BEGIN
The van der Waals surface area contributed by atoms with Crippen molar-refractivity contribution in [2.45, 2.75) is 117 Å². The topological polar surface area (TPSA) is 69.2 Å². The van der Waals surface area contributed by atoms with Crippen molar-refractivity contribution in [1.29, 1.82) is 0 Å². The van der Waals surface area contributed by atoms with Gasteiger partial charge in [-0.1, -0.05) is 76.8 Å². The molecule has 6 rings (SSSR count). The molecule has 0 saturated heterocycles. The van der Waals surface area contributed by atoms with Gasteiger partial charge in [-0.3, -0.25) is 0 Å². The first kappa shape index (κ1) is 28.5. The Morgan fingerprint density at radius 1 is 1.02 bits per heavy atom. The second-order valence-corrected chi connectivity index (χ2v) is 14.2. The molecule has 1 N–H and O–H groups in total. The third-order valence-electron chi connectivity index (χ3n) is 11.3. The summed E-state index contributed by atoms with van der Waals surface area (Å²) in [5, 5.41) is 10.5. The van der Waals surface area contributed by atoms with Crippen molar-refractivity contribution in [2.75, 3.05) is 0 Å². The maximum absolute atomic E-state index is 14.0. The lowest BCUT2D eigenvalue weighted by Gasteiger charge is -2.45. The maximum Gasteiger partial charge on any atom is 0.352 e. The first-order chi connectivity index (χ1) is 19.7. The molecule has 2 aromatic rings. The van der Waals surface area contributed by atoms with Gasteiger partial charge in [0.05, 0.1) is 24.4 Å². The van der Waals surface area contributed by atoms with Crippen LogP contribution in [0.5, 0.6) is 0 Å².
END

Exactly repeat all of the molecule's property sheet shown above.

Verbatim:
The van der Waals surface area contributed by atoms with Crippen molar-refractivity contribution in [2.45, 2.75) is 117 Å². The topological polar surface area (TPSA) is 69.2 Å². The van der Waals surface area contributed by atoms with Crippen molar-refractivity contribution in [1.29, 1.82) is 0 Å². The van der Waals surface area contributed by atoms with Gasteiger partial charge in [-0.1, -0.05) is 76.8 Å². The molecule has 6 rings (SSSR count). The molecule has 0 saturated heterocycles. The van der Waals surface area contributed by atoms with Gasteiger partial charge in [-0.3, -0.25) is 0 Å². The first kappa shape index (κ1) is 28.5. The Morgan fingerprint density at radius 1 is 1.02 bits per heavy atom. The second-order valence-corrected chi connectivity index (χ2v) is 14.2. The molecule has 1 N–H and O–H groups in total. The third-order valence-electron chi connectivity index (χ3n) is 11.3. The summed E-state index contributed by atoms with van der Waals surface area (Å²) in [5, 5.41) is 10.5. The van der Waals surface area contributed by atoms with Crippen molar-refractivity contribution in [2.75, 3.05) is 0 Å². The maximum absolute atomic E-state index is 14.0. The lowest BCUT2D eigenvalue weighted by Gasteiger charge is -2.45. The maximum Gasteiger partial charge on any atom is 0.352 e. The first-order chi connectivity index (χ1) is 19.7. The molecule has 2 aromatic rings. The van der Waals surface area contributed by atoms with Gasteiger partial charge in [0.05, 0.1) is 24.4 Å². The van der Waals surface area contributed by atoms with Crippen LogP contribution in [0.5, 0.6) is 0 Å².